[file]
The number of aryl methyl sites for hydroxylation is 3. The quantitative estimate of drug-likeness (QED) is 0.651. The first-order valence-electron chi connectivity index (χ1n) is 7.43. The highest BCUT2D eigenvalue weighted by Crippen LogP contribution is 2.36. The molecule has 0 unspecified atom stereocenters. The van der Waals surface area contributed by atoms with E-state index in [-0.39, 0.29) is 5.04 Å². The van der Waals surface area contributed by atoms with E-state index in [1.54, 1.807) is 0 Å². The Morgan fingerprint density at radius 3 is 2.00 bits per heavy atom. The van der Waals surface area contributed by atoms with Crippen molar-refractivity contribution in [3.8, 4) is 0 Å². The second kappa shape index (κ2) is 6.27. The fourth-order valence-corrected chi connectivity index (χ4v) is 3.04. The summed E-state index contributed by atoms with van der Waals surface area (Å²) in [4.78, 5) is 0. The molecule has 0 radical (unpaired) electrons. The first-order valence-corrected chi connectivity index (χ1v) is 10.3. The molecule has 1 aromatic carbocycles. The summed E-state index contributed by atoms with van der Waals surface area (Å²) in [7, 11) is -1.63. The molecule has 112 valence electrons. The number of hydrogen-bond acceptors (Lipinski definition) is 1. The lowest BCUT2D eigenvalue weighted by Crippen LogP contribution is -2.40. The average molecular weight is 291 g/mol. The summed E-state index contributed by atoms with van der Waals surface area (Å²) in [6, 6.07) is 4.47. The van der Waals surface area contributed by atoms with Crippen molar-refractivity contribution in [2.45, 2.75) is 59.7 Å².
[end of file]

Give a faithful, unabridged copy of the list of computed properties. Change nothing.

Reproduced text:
The number of aryl methyl sites for hydroxylation is 3. The quantitative estimate of drug-likeness (QED) is 0.651. The first-order valence-electron chi connectivity index (χ1n) is 7.43. The highest BCUT2D eigenvalue weighted by Crippen LogP contribution is 2.36. The molecule has 0 unspecified atom stereocenters. The van der Waals surface area contributed by atoms with E-state index in [-0.39, 0.29) is 5.04 Å². The van der Waals surface area contributed by atoms with E-state index in [1.54, 1.807) is 0 Å². The Morgan fingerprint density at radius 3 is 2.00 bits per heavy atom. The van der Waals surface area contributed by atoms with Crippen molar-refractivity contribution in [3.8, 4) is 0 Å². The second kappa shape index (κ2) is 6.27. The fourth-order valence-corrected chi connectivity index (χ4v) is 3.04. The summed E-state index contributed by atoms with van der Waals surface area (Å²) in [4.78, 5) is 0. The molecule has 0 radical (unpaired) electrons. The first-order valence-corrected chi connectivity index (χ1v) is 10.3. The molecule has 1 aromatic carbocycles. The summed E-state index contributed by atoms with van der Waals surface area (Å²) in [7, 11) is -1.63. The molecule has 112 valence electrons. The number of hydrogen-bond acceptors (Lipinski definition) is 1. The lowest BCUT2D eigenvalue weighted by Crippen LogP contribution is -2.40. The average molecular weight is 291 g/mol. The summed E-state index contributed by atoms with van der Waals surface area (Å²) in [6, 6.07) is 4.47. The van der Waals surface area contributed by atoms with Crippen molar-refractivity contribution in [2.45, 2.75) is 59.7 Å².